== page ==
July 25, 2022 | By Bronwen Largier

A survey of 100 Australian corporate travel decision-makers by Cvent points to business travel eclipsing 2019 levels this year, both in terms of travel volume and budget, while Flight Centre’s Corporate Traveller arm says business trips are getting longer.

Cvent’s research, undertaken by Censuswide in June, surveyed decision-makers with offices in Australia and overseas, with respondents coming from all states and territories except the ACT. Decision-makers represented a variety of industries, including the engineering, construction, finance, manufacturing, IT, legal, travel and retail sectors.

With 99 per cent of respondents currently sourcing hotels for their companies’ travel programs, 74 per cent expected the number of hotel stays booked to be greater in 2022 than the last full non-pandemic year in 2019. South Australian travel managers were the most optimistic with 83 per cent expecting growth on 2019 levels in 2022 while, across the country, no respondents believed there would be a decrease in travel volumes this year compared to prior to the pandemic.

Reasons given for increased travel included business growth and business development and reduced pandemic disruption.

The survey checked on attitudes towards corporate travel in a pandemic context and found travel managers were still monitoring the status of COVID in travel destinations and considering employee sentiment as part of their travel policies. Overall, virus rates in destinations had the largest impact, with 55 per cent of respondents saying this had the most significant influence on travel policies, followed closely by employee feedback on travel readiness at 54 per cent.

Cvent’s research also found 42 per cent of travel managers were asking hotels about their meeting space, while 29 per cent wanted more outdoor space and the same percentage wanted to know about COVID testing at hotels. Health and safety protocols and flexible rate negotiations were the highest on travel managers’ list of needs from hotels, at 51 per cent and 44 per cent respectively.

Unsurprisingly the largest consensus on increased travel volumes is for domestic travel, with 87 per cent of decision-makers expecting that to increase in 2022. However, in terms of international destinations, super long haul travel is more popular than visiting our nearest neighbours, with 77 per cent of respondents predicting a rising in travel to Europe and only 51 per cent expecting the same for Asia. Only 20 per cent of decision-makers are expecting greater travel to the Americas. Both domestically and internationally travel managers from Western Australia are the keenest.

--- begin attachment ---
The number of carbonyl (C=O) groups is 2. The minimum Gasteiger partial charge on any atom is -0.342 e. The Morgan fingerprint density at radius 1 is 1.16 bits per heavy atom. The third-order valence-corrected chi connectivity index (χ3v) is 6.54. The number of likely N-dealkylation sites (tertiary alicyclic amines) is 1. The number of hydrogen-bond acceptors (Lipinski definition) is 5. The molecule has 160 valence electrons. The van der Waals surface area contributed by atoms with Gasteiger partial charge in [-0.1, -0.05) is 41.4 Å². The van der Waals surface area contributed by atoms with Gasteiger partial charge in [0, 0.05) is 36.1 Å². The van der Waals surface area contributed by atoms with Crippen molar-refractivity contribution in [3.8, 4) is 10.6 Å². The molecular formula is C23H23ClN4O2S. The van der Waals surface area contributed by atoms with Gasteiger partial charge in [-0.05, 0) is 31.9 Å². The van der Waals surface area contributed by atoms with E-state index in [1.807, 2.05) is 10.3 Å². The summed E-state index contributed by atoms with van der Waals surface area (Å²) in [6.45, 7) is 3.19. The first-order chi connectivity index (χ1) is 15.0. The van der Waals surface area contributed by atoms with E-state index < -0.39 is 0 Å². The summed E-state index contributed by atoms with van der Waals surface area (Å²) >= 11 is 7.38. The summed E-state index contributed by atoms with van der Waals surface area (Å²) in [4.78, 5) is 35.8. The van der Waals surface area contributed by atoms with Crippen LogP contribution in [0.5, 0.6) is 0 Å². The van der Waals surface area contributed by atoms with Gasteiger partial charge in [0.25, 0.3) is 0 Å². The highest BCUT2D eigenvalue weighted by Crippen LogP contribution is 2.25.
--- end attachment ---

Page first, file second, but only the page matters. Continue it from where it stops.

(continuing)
According to those surveyed, budgets are generally expected to increase, with 75 per cent of respondents believing this would be the case. Only five per cent of decision-makers expected budgets would decrease in 2022, compared to 2019.

Aside from the growth in travel volume, travel managers also attributed increased budgets to the impact of inflation on travel costs.

The research also noted that 99 per cent of travel managers sourced meeting and event space for their organisation, with large events – both internal and external – being the top two types of events these managers were sourcing venues for, both over 60 per cent of events being planned.

Flight Centre’s travel management provider for small and medium sized businesses, Corporate Traveller, says data from its business bookings from January to May this year shows trip lengths are more than doubling, for both domestic and international trips, compared to 2019.

For domestic business travel, the average trip length has increased from 1.1 days in 2019 to 3.09 days in 2022. For international travel the increase is even greater, going from an average of 3.4 days in 2019 to 8.7 days in 2022.

Corporate Traveller data also provides proof of the domestic travel bounce back, with the Gold Coast singled out as a particularly busy port, with April flights between the Gold Coast and four Australian destinations, including Australia’s two largest cities, all increasing on pre-pandemic benchmarks.

Aside from businesses being keen to get back to face-to-face interactions with stakeholders, Corporate Traveller’s global managing director, Tom Walley, believes increased trip length may also be related to the travel delays and disruptions that have been making headlines this year.

“Businesses will likely continue increasing the length of their trips to account for potential delays and other disruptions,” he said.

“International flight capacity has been slower to return than domestic and I expect business trips will increase by around one to two days further over the next year.”